New York

Charles LeDray

Tom Cugliani

To the art world’s chronic Brobdingnagism, Charles LeDray opposes his own private Lilliput of handmade, obsessively detailed, and generally twee objects. This show of his recent efforts featured tiny garments (like Becoming/Mister Man [all works 19921, a checked suit about the size of a one-year-old) and larger works made of tiny garments (like Untitled/Web, a web made of various Ken-and-Barbie-sized clothes). However, these Lilliputian duds are no play clothes. LeDray uses scale like the sculptor of an ancient Mesopotamian relief: big means powerful, tiny means vulnerable. In The Men in the Family, a pile of male clothes lies on the floor. Each item is of a different scale: Ken-sized jeans (complete with worn knees), baby-sized trousers, boy-sized briefs, man-sized boxer shorts, Jolly Green Giant-sized black-leather belt. What’s going on here? Men and boys without their underwear? Incest? While there is no obvious narrative, the black belt with its gold buckle is so obscenely large that it necessarily calls to mind spanking, bondage, and punishment. You don’t get the sense that this is good, clean, consensual S/M, either.

Whereas Jonathan Swift satirized Lilliput from the point of view of Gulliver (i.e. the big guy), LeDray takes the viewpoint of the small fry, and it’s not funny anymore. Sometimes it’s pathetic: the very deliberate disfigurement of a stuffed animal (its face sewn to its leg, its leg to its arm, etc.) looks like an act of spite on the part of the little guy, hurting something even more powerless than himself. At other times, the work is confrontational and accusatory. Nazis are the only authority figures explicitly invoked by any of these pieces. “Hitler had 1 big ball/Goring had 2 but they were small/Himmler had something similar/Goebbels had no balls at all” is the ditty inscribed on Untitled/Hitler, a sort of crudely carved walking stick (or club, maybe). Is it any coincidence that Untitled/Hitler is the only piece in the show really scaled to normal human proportions? (It’s 36 inches tall, just the right height for a walking stick.) Are we gallery-goers part of a master race, closer in height to Hitler than to LeDray’s 14-inch men’s suits?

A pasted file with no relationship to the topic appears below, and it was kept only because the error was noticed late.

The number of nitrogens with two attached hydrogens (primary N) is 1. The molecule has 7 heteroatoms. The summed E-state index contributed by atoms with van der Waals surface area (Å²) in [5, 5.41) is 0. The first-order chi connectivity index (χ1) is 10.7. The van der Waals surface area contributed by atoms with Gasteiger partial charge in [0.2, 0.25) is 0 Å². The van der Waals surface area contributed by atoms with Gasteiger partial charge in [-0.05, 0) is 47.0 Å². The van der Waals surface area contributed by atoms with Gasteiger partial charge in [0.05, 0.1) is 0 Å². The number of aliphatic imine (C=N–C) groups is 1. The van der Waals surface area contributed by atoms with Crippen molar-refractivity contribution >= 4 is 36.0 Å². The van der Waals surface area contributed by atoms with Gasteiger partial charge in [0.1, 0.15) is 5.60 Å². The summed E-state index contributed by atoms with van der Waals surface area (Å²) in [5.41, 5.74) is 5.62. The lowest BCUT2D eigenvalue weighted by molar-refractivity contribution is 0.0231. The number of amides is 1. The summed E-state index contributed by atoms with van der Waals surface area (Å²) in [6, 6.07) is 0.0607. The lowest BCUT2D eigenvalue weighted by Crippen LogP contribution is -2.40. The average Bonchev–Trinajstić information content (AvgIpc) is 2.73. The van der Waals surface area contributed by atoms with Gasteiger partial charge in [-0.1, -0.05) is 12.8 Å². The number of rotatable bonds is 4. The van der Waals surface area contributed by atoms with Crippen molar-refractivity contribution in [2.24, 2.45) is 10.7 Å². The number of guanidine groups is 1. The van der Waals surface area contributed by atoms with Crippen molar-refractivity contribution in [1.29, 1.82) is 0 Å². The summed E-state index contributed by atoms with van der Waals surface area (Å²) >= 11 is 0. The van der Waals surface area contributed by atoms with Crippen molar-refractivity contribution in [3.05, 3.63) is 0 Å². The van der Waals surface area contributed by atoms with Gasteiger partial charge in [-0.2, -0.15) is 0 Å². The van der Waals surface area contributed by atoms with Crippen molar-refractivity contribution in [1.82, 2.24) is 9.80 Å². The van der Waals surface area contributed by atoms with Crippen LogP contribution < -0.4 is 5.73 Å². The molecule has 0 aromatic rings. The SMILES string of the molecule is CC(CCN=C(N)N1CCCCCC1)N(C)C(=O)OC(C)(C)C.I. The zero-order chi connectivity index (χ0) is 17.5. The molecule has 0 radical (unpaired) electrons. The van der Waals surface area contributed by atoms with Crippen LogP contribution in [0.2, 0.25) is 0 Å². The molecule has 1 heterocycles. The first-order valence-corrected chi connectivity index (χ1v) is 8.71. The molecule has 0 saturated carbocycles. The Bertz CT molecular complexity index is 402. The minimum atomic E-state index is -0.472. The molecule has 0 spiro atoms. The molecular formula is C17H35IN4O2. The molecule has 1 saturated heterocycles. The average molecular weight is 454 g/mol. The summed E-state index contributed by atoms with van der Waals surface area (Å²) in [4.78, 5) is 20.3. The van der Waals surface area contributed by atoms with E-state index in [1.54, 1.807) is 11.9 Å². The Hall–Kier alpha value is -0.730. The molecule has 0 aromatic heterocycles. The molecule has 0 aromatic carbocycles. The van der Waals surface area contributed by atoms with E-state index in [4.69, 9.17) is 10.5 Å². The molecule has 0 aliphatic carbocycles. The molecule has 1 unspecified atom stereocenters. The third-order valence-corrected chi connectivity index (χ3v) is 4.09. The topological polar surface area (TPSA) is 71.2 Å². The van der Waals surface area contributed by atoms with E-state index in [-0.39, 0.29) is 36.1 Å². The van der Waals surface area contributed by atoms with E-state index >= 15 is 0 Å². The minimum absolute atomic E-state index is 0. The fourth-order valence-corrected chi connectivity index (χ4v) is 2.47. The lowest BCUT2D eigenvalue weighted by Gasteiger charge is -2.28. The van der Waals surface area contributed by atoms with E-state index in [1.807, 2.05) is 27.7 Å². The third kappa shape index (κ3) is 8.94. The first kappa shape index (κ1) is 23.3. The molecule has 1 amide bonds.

By drawing comparisons between viewers and fascists, LeDray heightens the dreadful sense of oppression immanent in his artworks. (Am I a big critic exploiting a little artist?) The astonishingly meticulous attention that he lavishes on details (like the teeny-weeny “DRY CLEAN” tag on the suit of Becoming/Mister Man) starts to look less compulsive than compulsory. Art as slave labor. In another work, Untitled/Clothesline, LeDray sews together tiny garments to make a clothesline. However, it was hung not laterally (like a line on which to dry clothing) but vertically, from the ceiling to the floor of the gallery. It was more like a makeshift rope fashioned in a desperate bid to escape. Unfortunately, there weren’t any windows to climb out of.

Keith Seward